A former Blackwater employee connected to Erik Prince, the billionaire security magnate who served as an informal adviser to the Trump administration, provided security for Rudy Giuliani during his December 2019 trip to Ukraine to dig up dirt on Joe Biden and his son Hunter, BuzzFeed News can reveal.
The security assistance, which has not been reported previously, came as Giuliani ramped up his campaign to get President Volodymyr Zelensky’s administration to open investigations that could damage Biden ahead of the 2020 election, and as Prince pursued a business deal in Ukraine that would grow his personal portfolio and assist the Trump administration in its foreign policy goal of limiting China’s power and influence, according to four sources familiar with his business endeavors.
BuzzFeed News left Prince a voicemail on his mobile phone and sent requests for comment to him and his lawyer by email; they did not respond before publication.
The newly surfaced connection between Prince — the brother of Betsy DeVos, Trump's education secretary — and Giuliani comes as federal authorities are investigating the former New York City mayor’s dealings in Ukraine and ties to its powerful oligarchs and political operatives. Last week, FBI agents searched Giuliani’s Manhattan apartment and office and seized several electronic devices. Giuliani has said he did nothing wrong. He could not be reached for comment for this story; his lawyer, Robert Costello, said he had “no comment.” It is not known whether US authorities are looking at links between Giuliani and Prince; an FBI spokesperson declined to comment.
Prince provided Giuliani with a personal bodyguard by the name of Thomas “Doc” Williams, who accompanied the then–personal attorney for Trump everywhere he went on the Eastern European trip, Andriy Telizhenko told BuzzFeed News. Telizhenko is one of several Ukrainian operatives who worked with Giuliani on his Biden campaign and helped arrange his travel to Kyiv and the Hungarian capital of Budapest with a crew from the right-wing One America News, or OAN, which was filming a segment for a series about the Bidens. Telizhenko was sanctioned by the US in January over attempts to interfere in the 2020 election.
Williams was added to the group by Prince at the request of Andriy Artemenko, Telizhenko told BuzzFeed News. Artemenko is another Ukrainian operative who aided Giuliani and OAN in their quest for dirt on the Bidens and information to support the Republican conspiracy that Ukraine, not Russia, interfered in the 2016 election. He is now assisting the FBI in its investigation, according to Politico and two people close to Artemenko who spoke to BuzzFeed News.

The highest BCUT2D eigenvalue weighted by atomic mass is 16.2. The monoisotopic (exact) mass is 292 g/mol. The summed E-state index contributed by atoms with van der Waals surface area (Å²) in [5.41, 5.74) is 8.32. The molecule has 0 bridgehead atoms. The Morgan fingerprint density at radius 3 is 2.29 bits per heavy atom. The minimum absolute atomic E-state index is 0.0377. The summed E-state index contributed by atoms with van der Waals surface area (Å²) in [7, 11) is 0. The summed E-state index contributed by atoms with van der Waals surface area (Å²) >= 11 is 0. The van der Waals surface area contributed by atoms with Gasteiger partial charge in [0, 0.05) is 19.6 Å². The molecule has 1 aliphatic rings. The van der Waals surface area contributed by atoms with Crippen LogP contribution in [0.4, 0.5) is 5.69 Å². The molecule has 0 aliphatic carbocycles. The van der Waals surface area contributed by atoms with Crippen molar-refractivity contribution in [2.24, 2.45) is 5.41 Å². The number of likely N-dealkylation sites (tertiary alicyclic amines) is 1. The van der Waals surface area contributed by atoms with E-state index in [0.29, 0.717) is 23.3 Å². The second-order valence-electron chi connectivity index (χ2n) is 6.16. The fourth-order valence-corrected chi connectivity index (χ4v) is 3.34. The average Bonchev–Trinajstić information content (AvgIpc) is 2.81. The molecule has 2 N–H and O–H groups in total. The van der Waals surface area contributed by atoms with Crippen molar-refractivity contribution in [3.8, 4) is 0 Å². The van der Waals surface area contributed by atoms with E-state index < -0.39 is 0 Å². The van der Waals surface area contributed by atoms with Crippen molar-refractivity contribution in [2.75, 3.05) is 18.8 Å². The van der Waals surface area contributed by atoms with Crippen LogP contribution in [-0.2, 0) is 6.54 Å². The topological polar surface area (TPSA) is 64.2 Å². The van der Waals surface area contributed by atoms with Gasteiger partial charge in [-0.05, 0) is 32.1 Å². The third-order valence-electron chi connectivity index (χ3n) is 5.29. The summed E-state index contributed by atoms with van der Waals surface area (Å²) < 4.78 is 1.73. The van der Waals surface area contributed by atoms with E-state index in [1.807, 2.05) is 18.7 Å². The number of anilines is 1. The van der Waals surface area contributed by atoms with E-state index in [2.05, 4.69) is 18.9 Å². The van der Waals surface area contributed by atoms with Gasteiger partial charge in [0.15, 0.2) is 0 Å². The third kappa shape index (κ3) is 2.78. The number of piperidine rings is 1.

A cropped photograph posted to Facebook by Telizhenko at the end of Giuliani’s trip to Kyiv on Dec. 6, and shared widely in the media shows those two men with Artemenko; the former mayor’s communications director, Christianné Allen; another aide; and an OAN camera operator at Zhuliany airport before the group boarded a private jet to return to the US. But an uncropped photograph, obtained by BuzzFeed News, shows three other people who were part of the trip: Chanel Rion, an OAN host; Yan Aronov, a business partner of Artemenko; and Williams, the bodyguard.
Artemenko did not respond to a request for comment after telling BuzzFeed News he would return a call. Artemenko, who also goes by the name Andy Kuchma, and Aronov are both executives of AirTrans LLC, a part of Frontier Resource Group, a company founded by Erik Prince. OAN’s Rion and the network’s president, Charles Herring, did not respond to a request for comment.
Reverse image searches conducted by BuzzFeed News led to several other photographs of Williams, further confirming his identity. They led to social media pages that suggest he is a Marine veteran and an active member of a rugby league for retired members of the military. Furthermore, a 2017 press release announcing the addition of Williams to the advisory council of Protection From Abuse, a nonprofit security service, says he had previously served as director of special programs for Blackwater, the private security company founded by Prince that is now known as Academi.
Additionally, Williams’ Twitter account, where he describes himself as a “former adventure tourist” and shares content about Blackwater and Prince.
Williams blocked a BuzzFeed News reporter on Twitter after a request for comment was sent via direct message. Attempts to reach Williams via Protection From Abuse and his rugby team were unsuccessful.
As Giuliani, the OAN crew, and the Ukrainian operatives moved around Kyiv with their private security guard in December 2019, Prince was apparently looking into a potentially major acquisition in Ukraine.
The four sources who spoke to BuzzFeed News — Andrew Mac, a Washington, DC–based adviser to Zelensky; Igor Novikov, a former adviser to the Ukrainian president; and two other sources with knowledge of Prince’s activities in Ukraine who spoke on the condition of anonymity due to the sensitive nature of the topic — said that in late 2019 and early 2020, Prince was looking into purchasing three aviation companies: Motor Sich, a privately owned jet and helicopter engine maker, as well as the Kharkiv State Aircraft Manufacturing Company and Antonov, both state-run aircraft producers.